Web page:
The last thing a new homeowner thinks about when making that first real estate transaction is foreclosure. Typically, they focus on those facts that “everybody knows”: real estate is a great investment, it makes more sense to own than rent, and the mortgage company approved the loan so it must be OK.
While the first two statements are true in many circumstances; real estate can be a great investment and it often makes more sense to own than rent- the last one about mortgage approval is a myth. In fact, the assumption that being approved for a mortgage loan means you can afford a home has landed so many homeowners in foreclosure, that the real estate industry and the United States Senate are tackling the subject.
US Senate Tackles Real Estate Lending
At the end of June, the president of the National Association of Realtors (NAR), Pat Combs, testified before the United States Senate on the subject of imposing more reasonable lending guidelines for both the real estate lenders and the borrowers. Here’s the tricky part. Countrywide Financial reported in April that foreclosures were double from last year. That rate of foreclosure increased from .44 to .83 percent. Recent attempts to more closely regulate lending standards have resulted in fewer low-income borrowers being able to qualify for real estate purchases. While this measure protects consumers to a certain degree, it also makes it much harder for low-income families to obtain loans at reasonable interest rates.
This has resulted in an increased number of real estate borrowers taking out non-traditional loans like ARMs and interest-only loans for the lower interest rates. The problem is that when the interest rates rise with inflation, or the loan amount comes due, these families are unable to refinance or handle the change in payment. That’s how they end up in foreclosure.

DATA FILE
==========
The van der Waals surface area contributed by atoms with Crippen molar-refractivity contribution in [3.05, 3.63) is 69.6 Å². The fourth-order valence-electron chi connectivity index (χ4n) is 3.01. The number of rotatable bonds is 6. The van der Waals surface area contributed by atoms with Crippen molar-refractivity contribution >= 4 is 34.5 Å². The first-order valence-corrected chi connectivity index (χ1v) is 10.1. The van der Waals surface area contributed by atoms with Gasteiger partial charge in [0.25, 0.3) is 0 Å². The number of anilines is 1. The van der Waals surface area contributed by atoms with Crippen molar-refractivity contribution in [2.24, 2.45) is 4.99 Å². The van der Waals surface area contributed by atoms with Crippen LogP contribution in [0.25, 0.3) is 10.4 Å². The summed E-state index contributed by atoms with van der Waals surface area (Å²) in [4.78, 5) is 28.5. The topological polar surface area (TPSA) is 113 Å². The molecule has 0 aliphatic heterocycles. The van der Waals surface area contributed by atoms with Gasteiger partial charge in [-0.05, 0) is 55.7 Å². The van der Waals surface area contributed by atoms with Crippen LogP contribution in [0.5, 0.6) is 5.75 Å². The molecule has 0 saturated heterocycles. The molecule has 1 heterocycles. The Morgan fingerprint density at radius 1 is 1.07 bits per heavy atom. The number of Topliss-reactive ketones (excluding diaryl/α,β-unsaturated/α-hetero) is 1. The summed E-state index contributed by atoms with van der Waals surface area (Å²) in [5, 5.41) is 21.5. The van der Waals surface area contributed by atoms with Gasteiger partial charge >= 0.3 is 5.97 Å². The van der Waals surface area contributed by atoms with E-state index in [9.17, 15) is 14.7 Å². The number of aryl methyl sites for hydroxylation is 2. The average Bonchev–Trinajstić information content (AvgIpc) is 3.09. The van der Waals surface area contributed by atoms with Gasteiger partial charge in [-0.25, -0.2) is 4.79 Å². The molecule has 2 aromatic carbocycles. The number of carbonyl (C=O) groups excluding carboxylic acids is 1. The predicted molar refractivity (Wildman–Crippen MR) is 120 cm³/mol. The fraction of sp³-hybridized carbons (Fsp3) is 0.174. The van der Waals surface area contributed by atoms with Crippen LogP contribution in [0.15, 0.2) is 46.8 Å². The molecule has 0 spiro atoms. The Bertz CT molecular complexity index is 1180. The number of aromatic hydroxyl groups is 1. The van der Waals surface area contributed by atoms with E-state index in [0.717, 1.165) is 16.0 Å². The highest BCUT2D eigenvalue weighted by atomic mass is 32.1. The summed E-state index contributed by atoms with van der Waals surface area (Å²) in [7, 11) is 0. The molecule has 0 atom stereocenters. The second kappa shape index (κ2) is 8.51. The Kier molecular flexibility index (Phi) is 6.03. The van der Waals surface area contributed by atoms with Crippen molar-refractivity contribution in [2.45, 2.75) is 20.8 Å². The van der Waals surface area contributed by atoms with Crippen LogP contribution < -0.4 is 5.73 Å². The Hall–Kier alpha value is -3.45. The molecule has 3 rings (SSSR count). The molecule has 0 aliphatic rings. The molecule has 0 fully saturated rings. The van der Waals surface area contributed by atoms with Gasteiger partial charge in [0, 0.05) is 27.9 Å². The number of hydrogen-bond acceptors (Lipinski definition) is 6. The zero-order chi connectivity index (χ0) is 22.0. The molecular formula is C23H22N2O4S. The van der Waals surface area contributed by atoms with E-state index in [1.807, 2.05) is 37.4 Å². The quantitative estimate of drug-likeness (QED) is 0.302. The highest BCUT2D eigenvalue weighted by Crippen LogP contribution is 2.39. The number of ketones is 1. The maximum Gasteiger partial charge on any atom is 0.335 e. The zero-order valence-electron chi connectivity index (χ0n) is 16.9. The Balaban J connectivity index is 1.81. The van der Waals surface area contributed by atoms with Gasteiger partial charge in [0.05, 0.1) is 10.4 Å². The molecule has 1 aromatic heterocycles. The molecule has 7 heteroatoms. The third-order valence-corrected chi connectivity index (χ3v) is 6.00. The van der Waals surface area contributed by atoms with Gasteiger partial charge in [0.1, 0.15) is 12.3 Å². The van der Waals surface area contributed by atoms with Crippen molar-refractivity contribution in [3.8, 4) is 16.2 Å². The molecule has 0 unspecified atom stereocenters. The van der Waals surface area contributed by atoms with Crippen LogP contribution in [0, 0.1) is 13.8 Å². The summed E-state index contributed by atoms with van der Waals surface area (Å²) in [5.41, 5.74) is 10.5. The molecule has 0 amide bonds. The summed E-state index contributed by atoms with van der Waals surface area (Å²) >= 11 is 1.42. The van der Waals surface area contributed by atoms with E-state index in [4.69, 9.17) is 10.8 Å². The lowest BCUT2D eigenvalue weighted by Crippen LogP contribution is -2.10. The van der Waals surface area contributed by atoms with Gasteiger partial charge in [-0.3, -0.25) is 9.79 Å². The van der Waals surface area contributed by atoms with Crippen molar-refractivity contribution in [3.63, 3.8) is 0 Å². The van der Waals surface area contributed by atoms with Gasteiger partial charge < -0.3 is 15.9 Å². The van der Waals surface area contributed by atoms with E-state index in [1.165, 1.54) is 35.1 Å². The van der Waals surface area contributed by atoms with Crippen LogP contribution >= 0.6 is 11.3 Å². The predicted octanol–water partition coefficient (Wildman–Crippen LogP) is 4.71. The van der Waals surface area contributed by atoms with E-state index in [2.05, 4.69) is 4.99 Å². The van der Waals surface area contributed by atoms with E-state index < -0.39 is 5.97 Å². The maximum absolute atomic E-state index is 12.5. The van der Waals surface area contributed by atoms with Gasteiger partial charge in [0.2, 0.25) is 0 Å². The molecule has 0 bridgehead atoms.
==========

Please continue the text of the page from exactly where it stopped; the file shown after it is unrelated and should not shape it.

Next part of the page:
This is a concern for both individual families and the national economy. Real estate sales in March were reported down by 8.4%, and the new housing starts were reported down by 2.1% in May. What does this mean for the first-time real estate buyer?
Steps to Avoid Foreclosure
The good news is that the over saturated real estate market can be great for buyers. Sellers compete for your business, so you are likely to get great real estate investments.
But you need to pay close attention to your finances and your future commitments as you shop for a real estate mortgage. If your credit is in poor shape, take sometime to improve it before applying for any type of a real estate loan. A slightly higher FICO score can make a huge difference in the interest you will pay over the life of your loan.
Also, pay very close attention to the real estate loans available to you. An ARM (Adjustable Rate Mortgage) might be appealing for the lower interest rate and lower monthly payment, but will you be able to handle the payment if interest rates rise? An ARM can be a great tool in the right circumstances, but if you are unsure of your ability to handle the increase in monthly payment, you are better off to avoid it.
Many first-time real estate buyers obtained ARM loans assuming that they could refinance when the rate was raised. Stricter lending guidelines have prevented many from doing so- and these are some of the people who end up in foreclosure.
Finally, make sure you are aware of all the costs associated with owning real estate and a home. Upfront costs like taxes, PMI, and closing costs. Long term-costs like home and yard maintenance, and homeowner’s insurance. These will all impact your financial ability to afford your home and avoid foreclosure.